EPA's research program has also been heavily influenced by the exigencies of the annual budget process. Over the years, research has commonly been the EPA budgetary element that is funded last and reduced first, and research funding was cut severely over the past decade (EPA, 1988). This pattern of giving low priority to funding research has produced serious unpredictability and has disrupted the year-to-year continuity that is necessary to produce good research. Investigator-initiated requests for grants, a key instrument for supporting innovative research by the broader environmental research community and for training new environmental professionals and researchers, must compete with the EPA's pressures to maintain its in-house laboratories. A substantial portion of the modest funding



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Opportunities in Applied Environmental Research and Development Opportunities in Applied Environmental Research and Development INTRODUCTION This report provides an overview of several fundamental issues and priorities in applied environmental research and development. Specifically, it identifies detailed topics for investigation in the following four areas: Waste reduction. Ecosystem and landscape change. Anticipatory research. Long-term chemical toxicity. Research topics in each area were developed in a series of four workshops during 1989; the selection of workshop topics and participants and the identification of themes and issues were carried out by the National Research Council's Committee on Opportunities in Applied Environmental Research and Development. This report, in part, attempts a look into the future—which not all persons see with equal definition and clarity. This report is a summary of the joint expert opinions of specialists in several fields. Only the first section of this document is the report of the committee; the appendices seek to capture the broader range of ideas suggested during workshop meetings. As a matter of historical policy, research supported by the Environmental Protection Agency (EPA) has been linked closely to its mission. In 1981, the chairman and staff director of a congressional research oversight subcommittee expressed this principle as follows: One of our fundamental premises is that EPA should conduct or fund only such research activities as will support its mission. That mission ... is well defined [by federal statutes], and the need is to translate legislated regulatory objectives into criteria for managing research .... The problems facing the agency exist now; so the question for EPA research managers becomes . . . how to plan and operate a program that will be supportive of the immediate agency mission. (Brown and Byerly, 1981) Although these authors acknowledged the need for more basic research and argued strongly against tying research too closely to the mediate needs of EPA's regulatory programs, the intent of Congress at that time was to restrict EPA's research program to support of its current regulatory agenda. That approach tended to prevent anticipation of new environmental problems and to rule out research on emergent environmental problems that were not yet the subject of regulatory attention, research on alternative policies and incentives for environmental protection other than those specified in existing regulatory statutes, and research on topics that were not advocated by EPA's regulatory program managers. EPA's research program has also been heavily influenced by the exigencies of the annual budget process. Over the years, research has commonly been the EPA budgetary element that is funded last and reduced first, and research funding was cut severely over the past decade (EPA, 1988). This pattern of giving low priority to funding research has produced serious unpredictability and has disrupted the year-to-year continuity that is necessary to produce good research. Investigator-initiated requests for grants, a key instrument for supporting innovative research by the broader environmental research community and for training new environmental professionals and researchers, must compete with the EPA's pressures to maintain its in-house laboratories. A substantial portion of the modest funding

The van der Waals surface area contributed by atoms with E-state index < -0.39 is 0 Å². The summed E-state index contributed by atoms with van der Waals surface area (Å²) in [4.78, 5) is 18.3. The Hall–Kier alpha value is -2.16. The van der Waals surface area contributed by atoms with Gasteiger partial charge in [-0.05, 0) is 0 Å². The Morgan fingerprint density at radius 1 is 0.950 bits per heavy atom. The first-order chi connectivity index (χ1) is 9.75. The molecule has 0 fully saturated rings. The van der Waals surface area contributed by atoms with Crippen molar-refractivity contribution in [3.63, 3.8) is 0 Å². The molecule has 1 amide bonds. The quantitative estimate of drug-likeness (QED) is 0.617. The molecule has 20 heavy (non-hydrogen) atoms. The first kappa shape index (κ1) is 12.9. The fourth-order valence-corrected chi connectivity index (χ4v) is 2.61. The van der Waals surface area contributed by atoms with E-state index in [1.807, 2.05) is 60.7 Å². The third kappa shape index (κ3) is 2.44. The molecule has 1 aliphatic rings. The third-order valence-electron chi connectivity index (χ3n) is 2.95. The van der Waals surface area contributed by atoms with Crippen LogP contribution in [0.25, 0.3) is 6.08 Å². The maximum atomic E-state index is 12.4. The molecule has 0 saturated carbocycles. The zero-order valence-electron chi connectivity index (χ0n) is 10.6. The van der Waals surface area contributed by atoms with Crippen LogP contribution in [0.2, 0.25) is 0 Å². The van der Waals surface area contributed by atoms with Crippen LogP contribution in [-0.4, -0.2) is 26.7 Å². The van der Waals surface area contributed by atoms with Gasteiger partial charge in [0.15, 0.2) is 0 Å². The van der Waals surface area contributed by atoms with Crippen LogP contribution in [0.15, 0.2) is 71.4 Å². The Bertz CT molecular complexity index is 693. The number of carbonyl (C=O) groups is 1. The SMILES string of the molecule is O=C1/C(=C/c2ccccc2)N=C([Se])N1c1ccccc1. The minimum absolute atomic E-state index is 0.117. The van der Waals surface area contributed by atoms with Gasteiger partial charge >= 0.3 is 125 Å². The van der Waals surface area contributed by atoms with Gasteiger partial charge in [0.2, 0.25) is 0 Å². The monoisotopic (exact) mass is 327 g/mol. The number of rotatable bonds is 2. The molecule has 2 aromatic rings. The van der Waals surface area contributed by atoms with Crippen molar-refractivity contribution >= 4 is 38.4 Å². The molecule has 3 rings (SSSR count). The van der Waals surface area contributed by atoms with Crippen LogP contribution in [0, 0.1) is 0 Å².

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Opportunities in Applied Environmental Research and Development allocated to extramural research is often used to support contractors who work for EPA laboratories, rather than researchers in university-based programs. What increases have occurred in EPA's research budget have frequently been targeted for programs on high-visibility issues—such as acid rain, hazardous waste site cleanups, and the greenhouse effect. Although these issues are important, they are no substitute for a balanced and sustained research program. In the spring of 1987, EPA Administrator Lee Thomas requested the EPA Science Advisory Board's (SAB's) advice on ways to improve strategic research planning in the agency. The board appointed a research strategies committee, which was chaired by former Deputy Administrator Alvin Alm and included five subcommittees on major research subjects. The committee completed its report in September 1988. This report, entitled Future Risk: Research Strategies for the 1990s (EPA, 1988), found that EPA's research priorities had been dominated by regulatory imperatives and pollution control technologies. The committee concluded that future research priorities at EPA should be directed more broadly to the prevention or reduction of environmental risks (EPA, 1988): ''EPA's R&D program has to be expanded and reoriented to include much more basic, long-term research not necessarily fled to the immediate regulatory needs of EPA's program offices.' Specifically, the SAB committee made 10 recommendations for EPA's research program, including new emphasis on pollution prevention and waste reduction at its sources, anticipation of new environmental problems (not just regulatory support for known problems), a national core program for ecological research and monitoring improved understanding of human exposures to pollutants, epidemiological research, and improved education and training for environmental scientists and engineers and for society as a whole. In September 1988, the National Research Council (NRC) established a Committee on Opportunities in Applied Environmental Research and Development at the request of EPA, the National Institute of Environmental Health Sciences (NIEHS), and the Agency for Toxic Substances and Disease Registry (ATSDR) of the U.S. Department of Health and Human Services. The committee's charge was to identify and evaluate important needs, opportunities, and capabilities in applied environmental research and development and to conduct up to four workshops on selected topics to augment the work of the research strategies committee of EPA's SAB. The committee devoted substantial effort from the outset to identify previous studies related to its charge and to selecting topics for workshops. Over the two decades of EPA's existence, numerous studies on environmental research needs have been carried out by the NRC, by other agencies, and by EPA itself (NRC, 1975a,b, 1977a,b,c,d, 1985, 1986; EPA, 1980, 1987, 1988; CEQ, 1985; GAO, 1979, 1987, 1988; NIEHS, 1988). The present committee developed a list of over a dozen possible research topics for workshops. It also solicited suggestions from members of NRC commissions, boards, and staff, the sponsoring agencies (EPA, NIEHS, and ATSDR), EPA's Science Advisory Board and its research strategies committee, and other colleagues. In October 1988, the committee sponsored a public briefing by the SAB research strategies committee, to which it invited more than 50 other environmental scientists and representatives of business, government, academe, and other or organizations to assist it further in identifying topics. The committee eventually selected four subject. Three were chosen initially for workshops: waste reduction (with emphasis on research needs in applied social sciences, engineering aspects having already been considered in recent workshops), ecosystem level risk assessment (later called ecosystem and landscape change), and anticipatory research (to 1   The BEST committee discussed environmental epidemiology at length, but did not choose it as a subject of a workshop. A previous NRC committee had recommended that EPA establish a program of epidemiological research as an element of long-term research on air pollution (NRC, 1985), and the research strategies committee reached a similar conclusion. The BEST committee considered carefully what additional recommendations it might make to strengthen EPA's presence in epidemiological research. It agreed with the finding of the earlier NRC committee and the Research Strategies Committee that a strong epidemiological research program is essential to EPA's mandate; this need was reiterated by